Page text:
This year marks K-State’s 150th, and one of the ways that campus leaders have decided to celebrate is the Winter Expo and Activities Carnival, hosted by the Union Program Council in the K-State Student Union on Thursday night.
“We were trying to go with the sesquicentennial theme for our winter activities carnival,” said Kaitlin Shea, community co-chair for UPC and senior in public relations. “We use this as a way for early promotion for our other events this semester, as well as tie it into the events of the campus as a whole for K-State’s sesquicentennial.”
As a part of the birthday party theme, UPC decorated the K-State Student Union Courtyard with banners, streamers and balloons. UPC also brought in attractions and organized activities for students to enjoy, like a photo booth, spray-on tattoos, free massages and a balloon man. But the treat that everyone seemed to enjoy was the mass of cupcakes given away to celebrate K-State’s “birthday.”
“There are a lot of students and student organizations here,” said Kyle Reynolds, community co-chair of UPC and senior in public relations. “We had a total of 750 cupcakes when this event started. They were probably all gone within the first hour of the event.”
Reynolds said one of the biggest challenges the community committee of UPC faced with this event was the five-week break between the fall 2012 and spring 2013 semesters. He said the committee had to complete all of the planning for the expo before finals week of the fall semester in order for the event to succeed. Committee members scattered across Kansas during the break, so they had to make sure the planning and execution of the event were spot-on.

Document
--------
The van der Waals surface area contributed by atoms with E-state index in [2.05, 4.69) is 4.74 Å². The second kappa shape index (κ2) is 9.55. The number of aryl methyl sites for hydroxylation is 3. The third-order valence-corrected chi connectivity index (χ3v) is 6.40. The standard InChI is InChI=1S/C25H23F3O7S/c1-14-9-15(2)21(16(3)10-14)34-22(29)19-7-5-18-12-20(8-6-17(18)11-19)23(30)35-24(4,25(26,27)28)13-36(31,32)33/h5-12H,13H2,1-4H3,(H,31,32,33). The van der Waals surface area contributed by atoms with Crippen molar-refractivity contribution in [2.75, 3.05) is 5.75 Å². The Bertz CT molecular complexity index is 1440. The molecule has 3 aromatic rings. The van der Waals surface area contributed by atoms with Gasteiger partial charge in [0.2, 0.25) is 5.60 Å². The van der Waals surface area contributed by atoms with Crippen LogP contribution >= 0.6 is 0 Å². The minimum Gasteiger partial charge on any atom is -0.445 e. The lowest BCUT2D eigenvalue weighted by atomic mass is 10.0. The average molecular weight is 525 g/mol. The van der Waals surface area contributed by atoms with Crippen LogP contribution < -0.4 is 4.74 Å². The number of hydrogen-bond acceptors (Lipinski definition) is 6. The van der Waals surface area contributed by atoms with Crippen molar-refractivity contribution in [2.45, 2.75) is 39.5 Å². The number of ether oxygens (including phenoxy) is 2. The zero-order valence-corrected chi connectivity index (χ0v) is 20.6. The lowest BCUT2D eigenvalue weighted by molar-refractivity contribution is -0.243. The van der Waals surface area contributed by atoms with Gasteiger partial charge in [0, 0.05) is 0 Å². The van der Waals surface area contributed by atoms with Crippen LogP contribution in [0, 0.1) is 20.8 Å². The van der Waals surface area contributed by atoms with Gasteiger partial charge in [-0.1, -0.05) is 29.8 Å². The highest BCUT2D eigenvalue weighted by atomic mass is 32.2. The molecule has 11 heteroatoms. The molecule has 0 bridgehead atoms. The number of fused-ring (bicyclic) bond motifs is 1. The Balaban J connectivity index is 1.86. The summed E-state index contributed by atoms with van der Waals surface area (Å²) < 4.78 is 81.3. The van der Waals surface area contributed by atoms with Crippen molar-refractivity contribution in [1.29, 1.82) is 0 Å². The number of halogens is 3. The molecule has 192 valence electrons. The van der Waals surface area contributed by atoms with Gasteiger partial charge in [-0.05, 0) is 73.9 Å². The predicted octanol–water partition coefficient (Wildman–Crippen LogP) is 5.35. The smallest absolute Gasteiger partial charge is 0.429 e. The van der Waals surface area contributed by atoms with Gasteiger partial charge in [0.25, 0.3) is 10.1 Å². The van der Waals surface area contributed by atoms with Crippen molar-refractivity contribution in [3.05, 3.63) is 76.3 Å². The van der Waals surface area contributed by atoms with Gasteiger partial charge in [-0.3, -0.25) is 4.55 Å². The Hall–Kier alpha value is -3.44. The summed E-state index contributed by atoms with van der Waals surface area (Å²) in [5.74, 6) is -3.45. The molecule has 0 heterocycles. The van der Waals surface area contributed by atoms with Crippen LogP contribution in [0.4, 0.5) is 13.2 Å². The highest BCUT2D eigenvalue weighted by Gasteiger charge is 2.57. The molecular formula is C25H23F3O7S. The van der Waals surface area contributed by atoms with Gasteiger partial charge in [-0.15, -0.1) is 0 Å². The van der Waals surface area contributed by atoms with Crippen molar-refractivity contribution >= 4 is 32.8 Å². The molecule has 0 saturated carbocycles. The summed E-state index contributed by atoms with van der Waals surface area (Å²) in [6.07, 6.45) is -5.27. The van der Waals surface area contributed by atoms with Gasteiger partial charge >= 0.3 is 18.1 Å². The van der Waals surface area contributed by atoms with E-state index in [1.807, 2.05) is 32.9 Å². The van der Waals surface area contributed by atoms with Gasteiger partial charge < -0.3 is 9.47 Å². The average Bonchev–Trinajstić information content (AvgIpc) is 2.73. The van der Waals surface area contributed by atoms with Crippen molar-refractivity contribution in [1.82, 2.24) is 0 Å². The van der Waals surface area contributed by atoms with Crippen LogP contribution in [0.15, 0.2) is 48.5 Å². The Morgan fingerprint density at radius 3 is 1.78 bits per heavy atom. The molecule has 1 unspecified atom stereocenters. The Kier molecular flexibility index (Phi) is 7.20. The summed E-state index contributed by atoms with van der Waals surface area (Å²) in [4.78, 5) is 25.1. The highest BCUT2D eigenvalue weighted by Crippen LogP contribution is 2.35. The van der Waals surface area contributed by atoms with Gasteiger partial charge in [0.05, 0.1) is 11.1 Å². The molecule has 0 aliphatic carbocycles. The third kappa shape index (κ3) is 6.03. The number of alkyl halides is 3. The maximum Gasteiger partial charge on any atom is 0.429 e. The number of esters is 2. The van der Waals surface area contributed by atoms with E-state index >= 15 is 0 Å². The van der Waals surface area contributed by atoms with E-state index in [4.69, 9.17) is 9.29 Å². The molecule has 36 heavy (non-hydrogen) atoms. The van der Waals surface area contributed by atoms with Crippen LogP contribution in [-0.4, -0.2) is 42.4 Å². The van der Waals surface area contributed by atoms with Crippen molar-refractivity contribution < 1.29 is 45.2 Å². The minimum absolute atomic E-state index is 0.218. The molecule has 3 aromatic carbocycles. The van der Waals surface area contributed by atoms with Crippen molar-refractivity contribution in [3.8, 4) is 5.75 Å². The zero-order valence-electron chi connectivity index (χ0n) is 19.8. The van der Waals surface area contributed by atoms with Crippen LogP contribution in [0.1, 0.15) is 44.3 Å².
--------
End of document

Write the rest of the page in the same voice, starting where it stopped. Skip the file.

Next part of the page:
The Winter Expo and Activities Carnival attracts many different types of student groups and initiatives. One of the carnival’s attractions was the “money vault” — a yellow, blown-up, house-like structure set up on the main floor of the Union. Students got the chance to enter and grab cash blowing around in the vault; whatever they held on to, they could keep.
“We have the money vault here,” said Jodi Kaus, director of Powercat Financial Counseling. “The way students have the opportunity to enter the money vault is to check out our new program, SALT.”
SALT, a new, free online program offered through PFC, offers students financial help in multiple areas relating to college. SALT helps students manage student loans, talk to experts about loans, seek jobs and internships, search for scholarships and find out how to learn about credit and managing money. Kaus said the program attracted a lot of attention from students.
“I think this tabling has been going great,” she said. “There has been a steady stream of students who have come and checked out our new program, as well as entered the money vault.”
Student organizations also got the opportunity to be a part of the Winter Activities Carnival. Taylor Middleton, president of the K-State chapter of Habitat for Humanity and sophomore in marketing, ran a booth at the expo and said she thought the carnival went well.
“There were constantly people stopping by our table to talk to us,” Middleton said. “This is incredibly beneficial for us since we just started up last year. This type of event allows us to get out name out there and allows students to know there are different outlets to receive community service hours and volunteerism. We like events like this, to find new people to join, due to our organization running purely off of volunteers.”